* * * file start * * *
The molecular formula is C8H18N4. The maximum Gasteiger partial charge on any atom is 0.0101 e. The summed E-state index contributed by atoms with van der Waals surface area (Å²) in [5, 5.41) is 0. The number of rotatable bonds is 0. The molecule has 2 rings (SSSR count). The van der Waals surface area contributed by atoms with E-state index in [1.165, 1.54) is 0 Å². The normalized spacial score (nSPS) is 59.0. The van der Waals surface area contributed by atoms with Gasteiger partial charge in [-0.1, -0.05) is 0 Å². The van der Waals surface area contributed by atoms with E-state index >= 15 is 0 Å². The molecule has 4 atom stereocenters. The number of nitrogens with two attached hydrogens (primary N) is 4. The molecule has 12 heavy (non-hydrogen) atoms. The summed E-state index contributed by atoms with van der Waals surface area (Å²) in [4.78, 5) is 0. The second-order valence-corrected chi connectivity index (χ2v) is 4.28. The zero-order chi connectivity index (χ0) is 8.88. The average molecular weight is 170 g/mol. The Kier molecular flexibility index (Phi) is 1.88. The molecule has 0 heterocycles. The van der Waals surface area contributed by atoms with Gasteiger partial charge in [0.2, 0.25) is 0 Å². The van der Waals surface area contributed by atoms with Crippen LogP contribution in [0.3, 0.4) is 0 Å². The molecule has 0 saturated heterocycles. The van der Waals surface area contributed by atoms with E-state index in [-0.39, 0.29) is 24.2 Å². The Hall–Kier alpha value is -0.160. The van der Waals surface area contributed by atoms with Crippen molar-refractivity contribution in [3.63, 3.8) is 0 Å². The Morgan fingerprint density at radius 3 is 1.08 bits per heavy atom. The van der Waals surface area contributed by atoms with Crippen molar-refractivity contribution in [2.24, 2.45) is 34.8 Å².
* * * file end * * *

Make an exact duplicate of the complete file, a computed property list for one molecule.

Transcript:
The molecular formula is C8H18N4. The maximum Gasteiger partial charge on any atom is 0.0101 e. The summed E-state index contributed by atoms with van der Waals surface area (Å²) in [5, 5.41) is 0. The number of rotatable bonds is 0. The molecule has 2 rings (SSSR count). The van der Waals surface area contributed by atoms with E-state index in [1.165, 1.54) is 0 Å². The normalized spacial score (nSPS) is 59.0. The van der Waals surface area contributed by atoms with Gasteiger partial charge in [-0.1, -0.05) is 0 Å². The van der Waals surface area contributed by atoms with E-state index >= 15 is 0 Å². The molecule has 4 atom stereocenters. The number of nitrogens with two attached hydrogens (primary N) is 4. The molecule has 12 heavy (non-hydrogen) atoms. The summed E-state index contributed by atoms with van der Waals surface area (Å²) in [4.78, 5) is 0. The second-order valence-corrected chi connectivity index (χ2v) is 4.28. The zero-order chi connectivity index (χ0) is 8.88. The average molecular weight is 170 g/mol. The Kier molecular flexibility index (Phi) is 1.88. The molecule has 0 heterocycles. The van der Waals surface area contributed by atoms with Gasteiger partial charge in [0.2, 0.25) is 0 Å². The van der Waals surface area contributed by atoms with Crippen LogP contribution in [0.3, 0.4) is 0 Å². The molecule has 0 saturated heterocycles. The van der Waals surface area contributed by atoms with E-state index in [-0.39, 0.29) is 24.2 Å². The Hall–Kier alpha value is -0.160. The van der Waals surface area contributed by atoms with Crippen molar-refractivity contribution in [3.63, 3.8) is 0 Å². The Morgan fingerprint density at radius 3 is 1.08 bits per heavy atom. The van der Waals surface area contributed by atoms with Crippen molar-refractivity contribution in [2.24, 2.45) is 34.8 Å².